News broke in early September that the June quarter had presented Australia with its biggest current-account-deficit in its history - $12.6 billion. During the period exports were lagging behind imports by $6 million each hour. "Ho hum" said most Australians as they reached for another foreign-owned beer - while Costello told us it was a sign of "confidence". Meanwhile, figures on Iraq's debt showed it to be ten times worse than Argentina's.

In November, to the relief of most and the consternation of a few politicians, Pauline Hanson and David Ettridge had their sentences overturned on appeal.

As we moved towards the end of the year a momentous decision was made - the National Party changed its name to "The Nationals". If anyone thought this meant a change of fortune for the limping, compromising, dog's-tail former Country Party, they didn't say so. John Anderson made it clear his party would support the sale of Telstra, despite majority opposition by Australians at every poll..

All this was symptomatic of a spiritless, listless Australia, going through the motions of democracy and representative government without any intention of making it a reality. It was a dismal year. We can only hope and pray it gets better in 2004.


by Eric D. Butler

The following article is republished at this particular time of the Christian calendar for the sake of the younger generation of readers; it first appeared in On Target April, 1995. Eric Butler, the first National Director of the Australian League of Rights, with the loyal support of his wife Elma, spent his life travelling around this vast land of ours warning his fellow Australians they were at war, not necessarily a military war, but a psycho-political war, and that the enemy was within the land and in positions of great power and influence and they were intent upon the destruction of the nation and its heritage. The message Eric presents is timeless in the sense that the truths it encapsulates are for all men and apply to each and every generation.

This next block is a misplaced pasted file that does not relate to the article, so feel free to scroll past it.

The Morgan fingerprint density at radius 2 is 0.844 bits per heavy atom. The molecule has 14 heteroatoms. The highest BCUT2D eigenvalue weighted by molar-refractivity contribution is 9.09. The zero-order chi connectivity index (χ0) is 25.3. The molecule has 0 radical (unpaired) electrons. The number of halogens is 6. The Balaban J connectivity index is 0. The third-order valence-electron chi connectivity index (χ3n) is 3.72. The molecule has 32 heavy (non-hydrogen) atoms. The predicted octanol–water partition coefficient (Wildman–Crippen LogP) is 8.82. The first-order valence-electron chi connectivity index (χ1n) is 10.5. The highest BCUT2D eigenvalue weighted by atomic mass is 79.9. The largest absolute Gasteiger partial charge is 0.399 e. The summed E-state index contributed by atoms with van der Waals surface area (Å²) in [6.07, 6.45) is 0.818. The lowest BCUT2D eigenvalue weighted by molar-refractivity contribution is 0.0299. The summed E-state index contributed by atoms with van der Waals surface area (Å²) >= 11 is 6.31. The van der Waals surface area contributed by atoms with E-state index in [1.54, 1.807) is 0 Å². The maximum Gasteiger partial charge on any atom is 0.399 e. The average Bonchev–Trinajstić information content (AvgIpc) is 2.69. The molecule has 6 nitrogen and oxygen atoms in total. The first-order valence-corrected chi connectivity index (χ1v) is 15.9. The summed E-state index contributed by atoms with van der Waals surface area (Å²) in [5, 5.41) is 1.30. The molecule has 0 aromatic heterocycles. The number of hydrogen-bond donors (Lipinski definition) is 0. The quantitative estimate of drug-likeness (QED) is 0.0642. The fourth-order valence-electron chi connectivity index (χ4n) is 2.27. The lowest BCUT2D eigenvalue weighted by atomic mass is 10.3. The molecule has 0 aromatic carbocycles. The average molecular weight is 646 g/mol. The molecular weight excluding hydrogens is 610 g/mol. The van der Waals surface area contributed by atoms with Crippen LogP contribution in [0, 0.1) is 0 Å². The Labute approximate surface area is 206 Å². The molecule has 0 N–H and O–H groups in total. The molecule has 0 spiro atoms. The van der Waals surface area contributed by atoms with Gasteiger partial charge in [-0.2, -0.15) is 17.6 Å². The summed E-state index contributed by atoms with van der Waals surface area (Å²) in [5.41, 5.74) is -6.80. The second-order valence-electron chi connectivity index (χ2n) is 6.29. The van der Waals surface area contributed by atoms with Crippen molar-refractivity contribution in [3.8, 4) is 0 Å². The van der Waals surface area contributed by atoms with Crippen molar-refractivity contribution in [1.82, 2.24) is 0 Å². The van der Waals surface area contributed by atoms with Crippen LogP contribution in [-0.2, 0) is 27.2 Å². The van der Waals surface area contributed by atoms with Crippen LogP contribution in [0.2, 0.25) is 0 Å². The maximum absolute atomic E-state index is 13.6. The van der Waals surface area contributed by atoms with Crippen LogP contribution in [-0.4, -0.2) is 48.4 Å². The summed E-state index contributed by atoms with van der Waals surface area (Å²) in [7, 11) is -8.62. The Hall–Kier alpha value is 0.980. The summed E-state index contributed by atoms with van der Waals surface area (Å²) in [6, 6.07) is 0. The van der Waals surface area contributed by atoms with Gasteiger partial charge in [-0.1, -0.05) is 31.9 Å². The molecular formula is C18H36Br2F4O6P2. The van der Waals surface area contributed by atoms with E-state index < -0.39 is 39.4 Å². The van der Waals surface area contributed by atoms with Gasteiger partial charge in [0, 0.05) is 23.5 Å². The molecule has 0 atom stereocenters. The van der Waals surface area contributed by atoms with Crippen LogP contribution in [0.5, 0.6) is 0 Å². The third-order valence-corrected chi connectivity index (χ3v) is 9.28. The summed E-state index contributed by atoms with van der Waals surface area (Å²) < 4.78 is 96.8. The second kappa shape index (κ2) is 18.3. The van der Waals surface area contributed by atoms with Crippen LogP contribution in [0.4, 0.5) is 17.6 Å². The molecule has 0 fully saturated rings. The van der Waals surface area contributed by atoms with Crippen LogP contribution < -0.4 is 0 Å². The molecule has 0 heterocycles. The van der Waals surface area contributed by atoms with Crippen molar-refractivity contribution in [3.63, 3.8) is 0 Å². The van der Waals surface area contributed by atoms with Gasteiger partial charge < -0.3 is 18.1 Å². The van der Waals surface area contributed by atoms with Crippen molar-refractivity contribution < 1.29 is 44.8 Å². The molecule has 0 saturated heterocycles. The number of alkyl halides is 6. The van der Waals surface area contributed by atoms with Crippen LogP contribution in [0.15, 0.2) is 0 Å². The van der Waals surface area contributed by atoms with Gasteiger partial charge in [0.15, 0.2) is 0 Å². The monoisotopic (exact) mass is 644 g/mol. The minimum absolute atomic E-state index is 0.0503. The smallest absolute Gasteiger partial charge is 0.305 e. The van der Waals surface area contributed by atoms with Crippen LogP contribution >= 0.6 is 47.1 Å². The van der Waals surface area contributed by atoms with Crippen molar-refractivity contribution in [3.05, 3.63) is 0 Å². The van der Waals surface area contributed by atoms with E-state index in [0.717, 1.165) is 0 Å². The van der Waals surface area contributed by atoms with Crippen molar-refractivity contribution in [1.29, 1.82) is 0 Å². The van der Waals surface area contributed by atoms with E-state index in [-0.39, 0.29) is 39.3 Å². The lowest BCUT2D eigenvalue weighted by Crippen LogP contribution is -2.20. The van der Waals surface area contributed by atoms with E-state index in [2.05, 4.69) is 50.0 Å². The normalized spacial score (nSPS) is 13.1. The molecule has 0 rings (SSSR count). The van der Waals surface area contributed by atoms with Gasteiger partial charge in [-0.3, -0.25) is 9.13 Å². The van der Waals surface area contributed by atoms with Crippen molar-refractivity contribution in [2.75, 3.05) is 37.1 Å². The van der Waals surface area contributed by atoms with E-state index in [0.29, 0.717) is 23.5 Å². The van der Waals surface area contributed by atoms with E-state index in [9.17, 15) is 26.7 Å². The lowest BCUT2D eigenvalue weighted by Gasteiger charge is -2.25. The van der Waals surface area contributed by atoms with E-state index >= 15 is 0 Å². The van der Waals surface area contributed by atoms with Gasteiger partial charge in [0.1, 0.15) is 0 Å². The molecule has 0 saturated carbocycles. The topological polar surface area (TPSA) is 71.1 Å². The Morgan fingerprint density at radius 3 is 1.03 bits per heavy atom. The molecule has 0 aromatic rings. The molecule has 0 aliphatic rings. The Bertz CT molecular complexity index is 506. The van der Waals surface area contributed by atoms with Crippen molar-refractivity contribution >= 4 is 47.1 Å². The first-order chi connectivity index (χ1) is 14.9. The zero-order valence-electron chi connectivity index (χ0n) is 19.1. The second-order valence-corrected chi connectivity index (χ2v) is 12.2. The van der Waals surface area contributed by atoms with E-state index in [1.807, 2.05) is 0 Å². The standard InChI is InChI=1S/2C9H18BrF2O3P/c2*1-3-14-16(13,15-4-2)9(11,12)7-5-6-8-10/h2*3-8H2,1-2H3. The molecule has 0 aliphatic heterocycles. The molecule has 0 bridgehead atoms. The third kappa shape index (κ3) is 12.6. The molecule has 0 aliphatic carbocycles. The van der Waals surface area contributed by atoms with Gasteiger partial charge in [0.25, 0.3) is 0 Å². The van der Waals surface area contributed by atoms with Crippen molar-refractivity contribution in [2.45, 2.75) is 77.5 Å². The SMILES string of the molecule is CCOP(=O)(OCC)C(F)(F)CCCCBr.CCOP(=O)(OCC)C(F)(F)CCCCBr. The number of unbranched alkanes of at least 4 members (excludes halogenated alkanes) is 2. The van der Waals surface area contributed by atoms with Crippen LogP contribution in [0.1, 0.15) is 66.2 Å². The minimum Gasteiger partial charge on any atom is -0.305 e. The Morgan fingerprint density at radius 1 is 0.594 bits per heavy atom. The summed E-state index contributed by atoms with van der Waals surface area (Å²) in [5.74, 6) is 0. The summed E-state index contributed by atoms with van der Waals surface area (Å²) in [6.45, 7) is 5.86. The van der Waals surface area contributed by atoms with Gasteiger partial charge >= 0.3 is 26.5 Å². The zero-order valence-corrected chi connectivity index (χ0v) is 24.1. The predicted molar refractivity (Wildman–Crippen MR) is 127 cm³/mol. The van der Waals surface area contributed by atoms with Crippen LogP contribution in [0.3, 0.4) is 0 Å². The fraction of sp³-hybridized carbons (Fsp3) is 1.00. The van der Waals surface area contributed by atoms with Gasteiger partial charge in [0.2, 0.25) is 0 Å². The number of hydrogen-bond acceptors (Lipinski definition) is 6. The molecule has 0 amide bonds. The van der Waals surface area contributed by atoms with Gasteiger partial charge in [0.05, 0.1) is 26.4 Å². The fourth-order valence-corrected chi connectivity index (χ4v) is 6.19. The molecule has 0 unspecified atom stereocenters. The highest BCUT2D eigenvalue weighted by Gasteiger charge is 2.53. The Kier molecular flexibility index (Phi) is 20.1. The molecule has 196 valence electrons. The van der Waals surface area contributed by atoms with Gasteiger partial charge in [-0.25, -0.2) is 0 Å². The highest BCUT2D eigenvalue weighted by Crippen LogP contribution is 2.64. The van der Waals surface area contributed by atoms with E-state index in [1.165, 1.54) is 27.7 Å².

"We have seen earnest and well meaning Christians seeking in various ways, including street walks and open air services, to attempt to bear witness to their Christian Faith against what is often described as "the gross Materialisms" now dominating so much of man's life. The reality is, of course, that what could once be described as a Western Christian Civilisation, with its roots deep in the Greco-Roman Civilisation, now lies in almost complete ruins.

A feature of every dying Civilisation is that the great majority do not even know that it is dying. How can we expect the products of a secular humanist training system, misnamed as an education system, to understand that a Christian Civilisation is dying when they know little or nothing about that Civilisation, or how it grew out of a revelation which over time completely transformed man's relationship to government, to art, to every aspect of man's activities.